Japan’s acceptance of the Hague Convention on the Civil Aspect of International Child Abduction

“The Hague Convention of the Civil Aspects of International Child Abduction”, concerns the issue of international parental child abductions.

The Convention provides a process in which a parent can retrieve their child who has been abducted or retained in another country by their former spouse or partner, and bring them to their country of origin.

The Convention aims to uphold any existing parenting order, and to protect children from the harmful effects of abduction and wrongful retention, as well as ensuring the opportunity for parent-child visitation or contact. Australia is a signatory to the Convention along with 90 other countries.

In the past it has been particularly difficult to bring back children who had been taken to Japan because it was not a signatory to the Convention until 24 February 2014. Even when the parent with legal guardianship sought his or her right to the return of the child, the majority of the decisions made by the Japanese Courts, were in favour of the parent who was a Japanese national. The Convention however, which took effect in Japan as of 1 April 2014, dictates that the Japanese Ministry of Foreign Affairs is now responsible to fulfil the obligations set out by the Convention.

A parent seeking the return of a child, can make an application for assistance at the Central Authority of his or her own state, or directly to the Japanese Ministry of Foreign Affairs. The Ministry will then review the application and carry out the necessary investigation to locate the missing child and provide assistance leading to a mutually agreeable resolution, such as mediation, in order to arrange for the return of the child.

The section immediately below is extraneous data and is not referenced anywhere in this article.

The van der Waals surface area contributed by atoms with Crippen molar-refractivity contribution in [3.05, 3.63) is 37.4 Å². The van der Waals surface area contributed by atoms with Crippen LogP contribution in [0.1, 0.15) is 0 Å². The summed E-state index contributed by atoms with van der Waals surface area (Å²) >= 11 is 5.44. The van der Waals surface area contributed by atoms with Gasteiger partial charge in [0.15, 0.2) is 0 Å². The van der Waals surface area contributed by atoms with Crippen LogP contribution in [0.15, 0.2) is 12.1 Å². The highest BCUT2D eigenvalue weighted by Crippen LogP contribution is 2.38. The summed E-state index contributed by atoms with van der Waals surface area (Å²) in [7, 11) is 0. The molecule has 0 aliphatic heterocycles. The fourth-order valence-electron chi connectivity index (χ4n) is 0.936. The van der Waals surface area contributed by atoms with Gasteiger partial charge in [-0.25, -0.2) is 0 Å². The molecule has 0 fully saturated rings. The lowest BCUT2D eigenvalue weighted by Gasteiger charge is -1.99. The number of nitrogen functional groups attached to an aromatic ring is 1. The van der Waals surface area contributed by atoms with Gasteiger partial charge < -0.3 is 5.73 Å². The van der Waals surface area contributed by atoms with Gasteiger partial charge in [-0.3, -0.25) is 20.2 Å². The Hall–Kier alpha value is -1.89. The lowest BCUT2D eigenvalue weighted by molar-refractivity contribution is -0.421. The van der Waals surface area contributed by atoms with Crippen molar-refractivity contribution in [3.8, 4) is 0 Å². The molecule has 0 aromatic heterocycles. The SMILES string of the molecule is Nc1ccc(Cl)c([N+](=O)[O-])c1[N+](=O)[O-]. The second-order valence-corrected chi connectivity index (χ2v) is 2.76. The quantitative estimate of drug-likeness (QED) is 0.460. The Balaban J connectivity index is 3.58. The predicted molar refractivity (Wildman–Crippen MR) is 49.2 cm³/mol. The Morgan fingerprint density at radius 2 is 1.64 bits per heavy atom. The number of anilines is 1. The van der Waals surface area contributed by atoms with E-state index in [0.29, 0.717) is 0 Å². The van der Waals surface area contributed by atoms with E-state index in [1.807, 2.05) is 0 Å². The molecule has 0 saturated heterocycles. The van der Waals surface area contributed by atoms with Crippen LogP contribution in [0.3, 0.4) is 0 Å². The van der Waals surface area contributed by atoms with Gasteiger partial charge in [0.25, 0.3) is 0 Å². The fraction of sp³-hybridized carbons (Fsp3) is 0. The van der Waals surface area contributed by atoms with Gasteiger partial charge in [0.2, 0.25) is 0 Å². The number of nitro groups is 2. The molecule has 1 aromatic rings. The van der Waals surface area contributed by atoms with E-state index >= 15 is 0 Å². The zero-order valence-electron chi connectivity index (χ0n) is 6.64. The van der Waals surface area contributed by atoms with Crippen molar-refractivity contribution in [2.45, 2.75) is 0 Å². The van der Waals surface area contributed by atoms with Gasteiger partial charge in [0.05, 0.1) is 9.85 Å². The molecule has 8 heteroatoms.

If the parties cannot resolve the issue, the Japanese Court will decide and can issue an order for the return of the child. The Tokyo and Osaka family courts hear these matters and decide whether the child should be returned to his or her country of origin.

There are some exceptions to the Court issuing an order for the return of the child:

The application is filed to the Court after a period of more than one year has elapsed from the date of wrongful removal or retention, and the child is now settled in a new environment.
The applicant was not the legal guardian of the child at the time of removal or retention.
The applicant had consented to or subsequently agreed to the removal or retention.
There is a serious risk that if the child is returned, he or she would be exposed to physical or psychological harm or otherwise be in an intolerable situation.
If the child objects to being returned, the child’s age and degree of maturity is taken into account

In reality the return order from a Japanese court can still be frustrated by a parent refusing to comply, or when the child is influenced to refuse its return. Consequently the court orders will be meaningless without sanctions for contempt of court. In addition, Japanese Family Court Judges, are accustomed to deciding domestic cases without regard to rules of evidence and the procedures that apply in these Convention cases, add to procedural uncertainty.

Furthermore, while the Japanese courts should publish case resolutions and statistics on successful applications, in reality, this does not appear to be the case. It is due to this lack of published information that it is difficult to find precedents on how the Convention cases have been decided.

Koffels Solicitors & Barristers are experienced in cross border Family Law disputes, and have representation in Japan and around the world.

If you have concerns about your child travelling outside of Australia, it is always best to seek advice and consider the issues that may arise, well before the date of departure. Afterwards may be too late. At best, the retrieval of a child is always a difficult path to take.

Stella Park